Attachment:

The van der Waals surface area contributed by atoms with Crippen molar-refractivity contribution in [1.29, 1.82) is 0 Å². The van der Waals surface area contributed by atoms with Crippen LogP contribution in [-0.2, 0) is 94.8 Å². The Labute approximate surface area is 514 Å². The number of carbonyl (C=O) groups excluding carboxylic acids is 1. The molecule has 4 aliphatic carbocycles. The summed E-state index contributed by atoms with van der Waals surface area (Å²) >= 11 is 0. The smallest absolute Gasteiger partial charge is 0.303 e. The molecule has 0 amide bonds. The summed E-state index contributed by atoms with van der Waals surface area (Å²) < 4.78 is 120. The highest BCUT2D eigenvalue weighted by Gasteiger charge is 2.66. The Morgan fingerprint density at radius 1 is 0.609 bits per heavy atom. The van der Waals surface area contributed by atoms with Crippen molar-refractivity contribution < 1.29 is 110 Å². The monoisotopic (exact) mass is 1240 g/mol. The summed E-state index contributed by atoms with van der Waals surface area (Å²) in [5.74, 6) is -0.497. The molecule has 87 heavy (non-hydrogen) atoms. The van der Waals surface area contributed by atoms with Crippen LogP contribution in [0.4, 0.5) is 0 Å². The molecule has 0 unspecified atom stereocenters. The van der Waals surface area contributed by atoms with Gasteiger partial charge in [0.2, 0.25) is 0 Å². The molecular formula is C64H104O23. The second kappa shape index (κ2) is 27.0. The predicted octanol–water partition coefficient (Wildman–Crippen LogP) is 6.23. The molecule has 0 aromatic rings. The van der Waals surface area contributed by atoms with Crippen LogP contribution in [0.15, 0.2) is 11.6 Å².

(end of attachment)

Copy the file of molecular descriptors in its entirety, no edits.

The van der Waals surface area contributed by atoms with Crippen molar-refractivity contribution in [1.29, 1.82) is 0 Å². The van der Waals surface area contributed by atoms with Crippen LogP contribution in [-0.2, 0) is 94.8 Å². The Labute approximate surface area is 514 Å². The number of carbonyl (C=O) groups excluding carboxylic acids is 1. The molecule has 4 aliphatic carbocycles. The summed E-state index contributed by atoms with van der Waals surface area (Å²) >= 11 is 0. The smallest absolute Gasteiger partial charge is 0.303 e. The molecule has 0 amide bonds. The summed E-state index contributed by atoms with van der Waals surface area (Å²) < 4.78 is 120. The highest BCUT2D eigenvalue weighted by Gasteiger charge is 2.66. The Morgan fingerprint density at radius 1 is 0.609 bits per heavy atom. The van der Waals surface area contributed by atoms with Crippen molar-refractivity contribution < 1.29 is 110 Å². The monoisotopic (exact) mass is 1240 g/mol. The summed E-state index contributed by atoms with van der Waals surface area (Å²) in [5.74, 6) is -0.497. The molecule has 87 heavy (non-hydrogen) atoms. The van der Waals surface area contributed by atoms with Crippen LogP contribution in [0.4, 0.5) is 0 Å². The molecule has 0 unspecified atom stereocenters. The van der Waals surface area contributed by atoms with Gasteiger partial charge in [0.2, 0.25) is 0 Å². The molecular formula is C64H104O23. The second kappa shape index (κ2) is 27.0. The predicted octanol–water partition coefficient (Wildman–Crippen LogP) is 6.23. The molecule has 0 aromatic rings. The van der Waals surface area contributed by atoms with Crippen LogP contribution in [0.15, 0.2) is 11.6 Å².